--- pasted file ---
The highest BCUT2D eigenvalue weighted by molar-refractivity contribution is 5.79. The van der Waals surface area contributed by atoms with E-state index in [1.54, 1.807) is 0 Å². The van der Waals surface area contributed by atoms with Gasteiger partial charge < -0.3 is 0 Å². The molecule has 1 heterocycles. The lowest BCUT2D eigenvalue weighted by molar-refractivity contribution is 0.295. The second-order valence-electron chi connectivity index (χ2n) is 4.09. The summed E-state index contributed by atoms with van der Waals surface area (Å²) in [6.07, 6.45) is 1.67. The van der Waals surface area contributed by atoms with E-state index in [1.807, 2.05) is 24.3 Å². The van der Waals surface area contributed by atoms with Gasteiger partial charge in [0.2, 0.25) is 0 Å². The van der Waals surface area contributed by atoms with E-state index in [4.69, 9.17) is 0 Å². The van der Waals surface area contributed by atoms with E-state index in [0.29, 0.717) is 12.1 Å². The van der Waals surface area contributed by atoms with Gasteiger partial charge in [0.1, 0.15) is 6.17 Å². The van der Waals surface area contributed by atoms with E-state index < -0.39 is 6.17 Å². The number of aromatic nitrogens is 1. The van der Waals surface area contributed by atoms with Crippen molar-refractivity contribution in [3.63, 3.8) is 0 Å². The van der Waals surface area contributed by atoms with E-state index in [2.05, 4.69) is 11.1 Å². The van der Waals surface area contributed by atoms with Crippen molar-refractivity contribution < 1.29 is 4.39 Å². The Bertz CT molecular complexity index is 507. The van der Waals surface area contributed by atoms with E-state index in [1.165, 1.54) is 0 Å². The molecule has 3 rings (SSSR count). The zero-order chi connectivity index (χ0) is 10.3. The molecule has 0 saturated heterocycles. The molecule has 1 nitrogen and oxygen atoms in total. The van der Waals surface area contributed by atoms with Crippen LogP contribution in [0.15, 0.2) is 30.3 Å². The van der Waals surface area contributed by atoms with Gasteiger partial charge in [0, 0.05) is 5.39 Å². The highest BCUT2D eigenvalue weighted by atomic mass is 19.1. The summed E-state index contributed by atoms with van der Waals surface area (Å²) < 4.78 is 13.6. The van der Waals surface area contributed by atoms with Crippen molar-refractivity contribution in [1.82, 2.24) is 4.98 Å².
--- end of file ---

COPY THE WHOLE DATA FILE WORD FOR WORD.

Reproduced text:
The highest BCUT2D eigenvalue weighted by molar-refractivity contribution is 5.79. The van der Waals surface area contributed by atoms with E-state index in [1.54, 1.807) is 0 Å². The van der Waals surface area contributed by atoms with Gasteiger partial charge < -0.3 is 0 Å². The molecule has 1 heterocycles. The lowest BCUT2D eigenvalue weighted by molar-refractivity contribution is 0.295. The second-order valence-electron chi connectivity index (χ2n) is 4.09. The summed E-state index contributed by atoms with van der Waals surface area (Å²) in [6.07, 6.45) is 1.67. The van der Waals surface area contributed by atoms with E-state index in [1.807, 2.05) is 24.3 Å². The van der Waals surface area contributed by atoms with Gasteiger partial charge in [0.2, 0.25) is 0 Å². The van der Waals surface area contributed by atoms with E-state index in [4.69, 9.17) is 0 Å². The van der Waals surface area contributed by atoms with E-state index in [0.29, 0.717) is 12.1 Å². The van der Waals surface area contributed by atoms with Gasteiger partial charge in [0.1, 0.15) is 6.17 Å². The van der Waals surface area contributed by atoms with E-state index < -0.39 is 6.17 Å². The number of aromatic nitrogens is 1. The van der Waals surface area contributed by atoms with Crippen molar-refractivity contribution in [3.63, 3.8) is 0 Å². The van der Waals surface area contributed by atoms with E-state index in [2.05, 4.69) is 11.1 Å². The van der Waals surface area contributed by atoms with Crippen molar-refractivity contribution < 1.29 is 4.39 Å². The Bertz CT molecular complexity index is 507. The van der Waals surface area contributed by atoms with E-state index in [1.165, 1.54) is 0 Å². The molecule has 3 rings (SSSR count). The zero-order chi connectivity index (χ0) is 10.3. The molecule has 0 saturated heterocycles. The molecule has 1 nitrogen and oxygen atoms in total. The van der Waals surface area contributed by atoms with Crippen LogP contribution in [0.15, 0.2) is 30.3 Å². The van der Waals surface area contributed by atoms with Gasteiger partial charge in [0, 0.05) is 5.39 Å². The highest BCUT2D eigenvalue weighted by atomic mass is 19.1. The summed E-state index contributed by atoms with van der Waals surface area (Å²) < 4.78 is 13.6. The van der Waals surface area contributed by atoms with Crippen molar-refractivity contribution in [1.82, 2.24) is 4.98 Å².